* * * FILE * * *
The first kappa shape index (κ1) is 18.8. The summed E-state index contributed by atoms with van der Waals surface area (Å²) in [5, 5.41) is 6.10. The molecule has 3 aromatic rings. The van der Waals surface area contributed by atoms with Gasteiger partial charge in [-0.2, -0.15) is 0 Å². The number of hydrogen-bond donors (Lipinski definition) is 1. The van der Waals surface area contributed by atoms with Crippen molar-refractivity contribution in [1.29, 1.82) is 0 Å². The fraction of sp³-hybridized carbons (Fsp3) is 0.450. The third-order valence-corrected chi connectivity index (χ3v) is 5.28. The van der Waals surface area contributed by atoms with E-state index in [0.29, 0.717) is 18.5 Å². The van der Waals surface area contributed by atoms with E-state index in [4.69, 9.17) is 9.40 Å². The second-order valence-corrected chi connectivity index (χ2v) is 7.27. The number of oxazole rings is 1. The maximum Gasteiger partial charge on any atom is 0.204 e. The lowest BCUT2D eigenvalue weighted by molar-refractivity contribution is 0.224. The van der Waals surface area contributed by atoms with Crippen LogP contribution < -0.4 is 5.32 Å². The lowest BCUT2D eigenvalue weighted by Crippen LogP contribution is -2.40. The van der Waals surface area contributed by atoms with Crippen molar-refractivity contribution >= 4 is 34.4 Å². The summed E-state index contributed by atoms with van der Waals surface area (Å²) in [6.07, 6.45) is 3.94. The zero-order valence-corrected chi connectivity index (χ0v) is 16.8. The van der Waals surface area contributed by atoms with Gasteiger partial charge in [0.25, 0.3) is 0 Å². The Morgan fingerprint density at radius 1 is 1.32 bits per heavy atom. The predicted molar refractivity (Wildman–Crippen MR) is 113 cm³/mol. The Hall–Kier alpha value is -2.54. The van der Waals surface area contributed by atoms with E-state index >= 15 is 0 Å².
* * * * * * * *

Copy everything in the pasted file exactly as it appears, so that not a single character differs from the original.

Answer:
The first kappa shape index (κ1) is 18.8. The summed E-state index contributed by atoms with van der Waals surface area (Å²) in [5, 5.41) is 6.10. The molecule has 3 aromatic rings. The van der Waals surface area contributed by atoms with Gasteiger partial charge in [-0.2, -0.15) is 0 Å². The number of hydrogen-bond donors (Lipinski definition) is 1. The van der Waals surface area contributed by atoms with Crippen molar-refractivity contribution in [1.29, 1.82) is 0 Å². The fraction of sp³-hybridized carbons (Fsp3) is 0.450. The third-order valence-corrected chi connectivity index (χ3v) is 5.28. The van der Waals surface area contributed by atoms with E-state index in [0.29, 0.717) is 18.5 Å². The van der Waals surface area contributed by atoms with E-state index in [4.69, 9.17) is 9.40 Å². The second-order valence-corrected chi connectivity index (χ2v) is 7.27. The number of oxazole rings is 1. The maximum Gasteiger partial charge on any atom is 0.204 e. The lowest BCUT2D eigenvalue weighted by molar-refractivity contribution is 0.224. The van der Waals surface area contributed by atoms with Crippen LogP contribution < -0.4 is 5.32 Å². The lowest BCUT2D eigenvalue weighted by Crippen LogP contribution is -2.40. The van der Waals surface area contributed by atoms with Crippen molar-refractivity contribution >= 4 is 34.4 Å². The summed E-state index contributed by atoms with van der Waals surface area (Å²) in [6.07, 6.45) is 3.94. The zero-order valence-corrected chi connectivity index (χ0v) is 16.8. The van der Waals surface area contributed by atoms with Gasteiger partial charge in [0.25, 0.3) is 0 Å². The Morgan fingerprint density at radius 1 is 1.32 bits per heavy atom. The predicted molar refractivity (Wildman–Crippen MR) is 113 cm³/mol. The Hall–Kier alpha value is -2.54. The van der Waals surface area contributed by atoms with E-state index >= 15 is 0 Å².